An accountability-driven workplace is one in which employees rise above their circumstances and demonstrate the ownership necessary for achieving Key Results. These employees are the ones taking initiative and developing bold, creative solutions that propel the company towards their goals.
Through feedback and focused recognition — championing employees for instances of outstanding performance — leaders create experiences that validate employees’ efforts rather than brushing them aside. Take Southwest Airlines for example. The company is known for its weekly meetings, during which CEO Gary Kelly offers numerous “shoutouts” to employees that have gone above and beyond to address pressing business challenges. An employee may get a shoutout for independently handling a customer service crisis with tact and grace, for identifying and resolving a glitch in the company’s website, or any other accountable action. During these shout-outs, Kelly is not only recognizing employees who have demonstrated accountability (thereby reinforcing this continued behavior), but also storytelling.
According to the proven wisdom of The Results Pyramid®, as other employees listen and take note of these stories, their own beliefs start shifting and, eventually, so too do their actions. They begin seeing challenges as opportunities to go above and beyond — and they do just that. Soon the organization is reaching results more rapidly than ever before.
Step 3: Maintaining a Diverse and Inclusive Culture
Assembling a diverse team is great, but maintaining a spirit of inclusivity — that’s another challenge entirely. We all come to the table with our own, often unconscious, biases. It’s human nature. HR leaders and senior executives alleviate some of the tension these biases carry when they emphasize the value of diversity and encourage a safe, respectful environment for all to express their thoughts, feelings, and ideas.
Auto manufacturing company Continental offers an ideal example of an organization that puts diversity and inclusion at the heart of its operations. The company sets clearly defined diversity Key Results — like increasing the proportion of women in management positions to 25% by 2025 — then follows through to achieve them.
The Global Diversity Network, an umbrella organization for women’s networks at Continental, was created to foster women’s career development. Within the program, women are provided with networking opportunities across all of the countries within which Continental operates.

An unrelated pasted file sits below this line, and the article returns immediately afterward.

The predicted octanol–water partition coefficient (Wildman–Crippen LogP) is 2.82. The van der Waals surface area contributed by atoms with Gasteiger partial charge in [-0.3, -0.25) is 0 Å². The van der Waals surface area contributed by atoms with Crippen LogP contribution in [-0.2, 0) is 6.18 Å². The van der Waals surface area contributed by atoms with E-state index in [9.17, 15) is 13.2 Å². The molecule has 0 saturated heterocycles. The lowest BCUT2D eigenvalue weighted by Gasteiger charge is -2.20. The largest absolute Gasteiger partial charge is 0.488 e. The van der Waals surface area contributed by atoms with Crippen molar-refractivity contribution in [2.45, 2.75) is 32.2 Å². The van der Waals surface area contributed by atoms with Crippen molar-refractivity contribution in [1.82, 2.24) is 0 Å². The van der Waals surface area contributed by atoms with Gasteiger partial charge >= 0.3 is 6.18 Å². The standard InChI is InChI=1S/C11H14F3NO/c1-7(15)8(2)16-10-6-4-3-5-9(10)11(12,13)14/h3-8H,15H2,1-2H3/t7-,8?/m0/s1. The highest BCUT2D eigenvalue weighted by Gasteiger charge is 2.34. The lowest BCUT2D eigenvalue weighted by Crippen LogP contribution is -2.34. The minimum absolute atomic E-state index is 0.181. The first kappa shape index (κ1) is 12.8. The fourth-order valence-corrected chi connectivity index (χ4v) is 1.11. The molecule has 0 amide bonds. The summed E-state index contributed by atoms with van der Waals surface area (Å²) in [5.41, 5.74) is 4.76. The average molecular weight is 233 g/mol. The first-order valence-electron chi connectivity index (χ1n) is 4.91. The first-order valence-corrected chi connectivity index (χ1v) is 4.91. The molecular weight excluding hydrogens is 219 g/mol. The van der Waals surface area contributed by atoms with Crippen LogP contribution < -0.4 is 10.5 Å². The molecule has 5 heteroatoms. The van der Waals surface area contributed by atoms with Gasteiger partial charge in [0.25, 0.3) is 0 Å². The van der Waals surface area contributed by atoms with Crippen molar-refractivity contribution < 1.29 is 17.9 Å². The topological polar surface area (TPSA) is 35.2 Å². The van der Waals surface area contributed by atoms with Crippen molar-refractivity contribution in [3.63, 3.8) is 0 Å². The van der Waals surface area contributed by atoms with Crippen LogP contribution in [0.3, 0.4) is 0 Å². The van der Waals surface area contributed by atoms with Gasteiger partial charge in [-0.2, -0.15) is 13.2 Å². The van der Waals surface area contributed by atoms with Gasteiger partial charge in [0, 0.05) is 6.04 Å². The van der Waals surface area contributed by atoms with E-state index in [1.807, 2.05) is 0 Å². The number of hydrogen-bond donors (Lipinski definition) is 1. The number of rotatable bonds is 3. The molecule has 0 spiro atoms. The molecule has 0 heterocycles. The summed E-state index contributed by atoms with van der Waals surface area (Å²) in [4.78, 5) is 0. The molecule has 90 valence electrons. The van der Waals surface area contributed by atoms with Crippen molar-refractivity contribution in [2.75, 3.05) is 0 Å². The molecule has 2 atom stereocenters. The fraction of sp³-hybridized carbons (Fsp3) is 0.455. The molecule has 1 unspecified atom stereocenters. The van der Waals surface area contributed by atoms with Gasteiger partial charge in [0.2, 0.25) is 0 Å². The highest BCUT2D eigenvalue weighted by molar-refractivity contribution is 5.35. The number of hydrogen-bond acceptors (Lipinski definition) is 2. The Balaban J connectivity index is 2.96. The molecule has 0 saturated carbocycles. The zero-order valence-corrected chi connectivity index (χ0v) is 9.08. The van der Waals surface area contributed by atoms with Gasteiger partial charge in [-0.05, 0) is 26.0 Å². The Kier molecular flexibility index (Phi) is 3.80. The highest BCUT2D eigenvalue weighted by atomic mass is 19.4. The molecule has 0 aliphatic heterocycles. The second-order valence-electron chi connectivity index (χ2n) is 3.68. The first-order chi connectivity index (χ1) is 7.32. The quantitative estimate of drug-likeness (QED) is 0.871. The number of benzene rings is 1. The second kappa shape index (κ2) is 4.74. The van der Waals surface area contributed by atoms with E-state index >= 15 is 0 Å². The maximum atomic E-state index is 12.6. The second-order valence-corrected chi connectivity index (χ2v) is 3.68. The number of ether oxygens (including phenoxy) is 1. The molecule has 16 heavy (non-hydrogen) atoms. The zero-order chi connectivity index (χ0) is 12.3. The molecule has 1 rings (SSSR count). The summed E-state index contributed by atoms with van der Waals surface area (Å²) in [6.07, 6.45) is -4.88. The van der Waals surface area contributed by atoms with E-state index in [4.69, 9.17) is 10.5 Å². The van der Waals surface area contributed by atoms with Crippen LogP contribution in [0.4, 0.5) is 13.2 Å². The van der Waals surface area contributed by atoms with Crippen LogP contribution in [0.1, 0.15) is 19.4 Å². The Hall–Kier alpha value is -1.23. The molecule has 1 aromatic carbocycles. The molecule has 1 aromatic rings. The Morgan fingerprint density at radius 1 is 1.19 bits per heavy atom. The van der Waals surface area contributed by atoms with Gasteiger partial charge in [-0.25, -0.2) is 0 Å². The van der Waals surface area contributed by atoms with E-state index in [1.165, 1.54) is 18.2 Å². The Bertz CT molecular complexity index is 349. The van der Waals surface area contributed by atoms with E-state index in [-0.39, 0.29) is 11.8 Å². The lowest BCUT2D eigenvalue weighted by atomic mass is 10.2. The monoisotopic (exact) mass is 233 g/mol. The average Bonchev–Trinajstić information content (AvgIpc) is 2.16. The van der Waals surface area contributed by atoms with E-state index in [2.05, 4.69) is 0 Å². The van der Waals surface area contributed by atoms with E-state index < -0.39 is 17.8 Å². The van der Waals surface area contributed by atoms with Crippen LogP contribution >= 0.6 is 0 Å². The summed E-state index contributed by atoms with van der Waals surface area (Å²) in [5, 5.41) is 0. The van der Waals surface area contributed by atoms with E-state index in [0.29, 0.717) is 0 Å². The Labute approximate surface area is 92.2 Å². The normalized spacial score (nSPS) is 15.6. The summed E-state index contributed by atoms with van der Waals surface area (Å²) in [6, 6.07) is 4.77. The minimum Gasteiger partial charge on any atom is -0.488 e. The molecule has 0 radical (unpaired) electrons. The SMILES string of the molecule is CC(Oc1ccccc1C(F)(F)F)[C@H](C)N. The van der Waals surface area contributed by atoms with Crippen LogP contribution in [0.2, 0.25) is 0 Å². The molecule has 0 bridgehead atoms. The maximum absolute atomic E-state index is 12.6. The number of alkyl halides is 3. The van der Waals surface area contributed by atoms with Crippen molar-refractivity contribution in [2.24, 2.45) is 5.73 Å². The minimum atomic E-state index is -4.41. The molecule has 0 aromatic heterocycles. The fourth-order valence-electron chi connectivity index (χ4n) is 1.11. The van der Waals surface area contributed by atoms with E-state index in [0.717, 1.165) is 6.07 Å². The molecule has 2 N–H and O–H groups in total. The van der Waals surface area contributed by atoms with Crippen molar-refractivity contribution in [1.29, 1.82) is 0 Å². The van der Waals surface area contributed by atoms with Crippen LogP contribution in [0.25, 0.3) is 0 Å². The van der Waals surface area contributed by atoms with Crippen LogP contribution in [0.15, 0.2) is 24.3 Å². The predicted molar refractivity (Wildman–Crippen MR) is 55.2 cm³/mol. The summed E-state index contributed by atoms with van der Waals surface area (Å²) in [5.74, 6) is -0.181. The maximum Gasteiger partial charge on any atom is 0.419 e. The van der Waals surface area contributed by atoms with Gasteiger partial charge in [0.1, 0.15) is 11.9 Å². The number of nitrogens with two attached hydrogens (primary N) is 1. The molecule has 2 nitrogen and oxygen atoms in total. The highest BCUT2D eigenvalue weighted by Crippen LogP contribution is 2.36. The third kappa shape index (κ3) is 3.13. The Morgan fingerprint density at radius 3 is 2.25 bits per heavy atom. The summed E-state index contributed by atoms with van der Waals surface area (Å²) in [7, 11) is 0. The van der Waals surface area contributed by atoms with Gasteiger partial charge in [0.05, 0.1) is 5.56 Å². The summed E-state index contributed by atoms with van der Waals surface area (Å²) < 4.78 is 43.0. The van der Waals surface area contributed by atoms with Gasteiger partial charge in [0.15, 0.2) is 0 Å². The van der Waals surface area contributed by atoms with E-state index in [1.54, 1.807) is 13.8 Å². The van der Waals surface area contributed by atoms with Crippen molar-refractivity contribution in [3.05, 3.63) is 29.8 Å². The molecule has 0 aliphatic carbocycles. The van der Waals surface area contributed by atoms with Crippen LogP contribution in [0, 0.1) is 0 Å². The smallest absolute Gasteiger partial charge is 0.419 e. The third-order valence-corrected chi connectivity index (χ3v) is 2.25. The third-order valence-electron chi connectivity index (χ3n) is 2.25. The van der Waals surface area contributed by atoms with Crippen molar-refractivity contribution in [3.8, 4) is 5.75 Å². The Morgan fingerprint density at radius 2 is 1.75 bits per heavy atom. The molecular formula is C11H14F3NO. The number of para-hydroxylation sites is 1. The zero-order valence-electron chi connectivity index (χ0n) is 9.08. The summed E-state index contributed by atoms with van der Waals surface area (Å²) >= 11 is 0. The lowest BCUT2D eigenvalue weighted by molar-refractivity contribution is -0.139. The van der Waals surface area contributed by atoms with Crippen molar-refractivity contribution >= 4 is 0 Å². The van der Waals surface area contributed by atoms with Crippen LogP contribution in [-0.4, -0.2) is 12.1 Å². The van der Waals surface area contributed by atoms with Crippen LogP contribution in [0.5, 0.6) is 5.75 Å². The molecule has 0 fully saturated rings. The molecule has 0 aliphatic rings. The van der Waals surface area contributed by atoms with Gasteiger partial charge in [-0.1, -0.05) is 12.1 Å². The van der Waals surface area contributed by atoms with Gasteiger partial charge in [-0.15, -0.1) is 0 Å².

The company also recently released a short film, “The Safety of His Dream,” to promote STEM among youth, women, and minorities. The film, featuring a diverse range of employees as well as an innovative young student, shows that Continental relies on employees from all backgrounds to succeed. That’s why they engage annually with the Women of Color STEM conference, the Society of Women Engineers, and the National Society of Black Engineers.
These are just a few examples of how Continental AG isn’t just “talking the talk,” but “walking the walk” through actions that support and recognize a diverse workforce. There’s no question — Continental AG’s efforts are working. FORTUNE magazine named the organization one of the “most admired companies” for the second consecutive year in 2018, the same year that Forbes dubbed them one of the “best employers for women” — a testament to the organization’s commitment to inclusivity.
Putting Diversity and Inclusion at the Forefront
Senior executives and HR leaders create a diverse and inclusive culture when they work in tandem, first developing a diversity-oriented hiring process and then creating and maintaining experiences that foster an inclusive workplace. As a result, their organizations boast a diverse array of employees developing creative solutions that put them ahead of the curve and keep them thriving in today’s fast-paced market.
Mary Reardon, Continental AG’s head of talent acquisition for the U.S. and Canada, puts it simply in her response to the company’s recognition from Forbes:
“Creating an environment that consistently delivers envelope-pushing technology…starts with attracting, employing and supporting a diverse workforce. In the U.S. alone we have more than 19,000 talented individuals working on the future of mobility. Varying perspectives and experiences spur creativity and innovation, vital elements to our future success. Being recognized as a top workplace for women by such a respected publication serves as excellent motivation to continue cementing Continental’s position as a company that cares about its people — both in and out of the office.”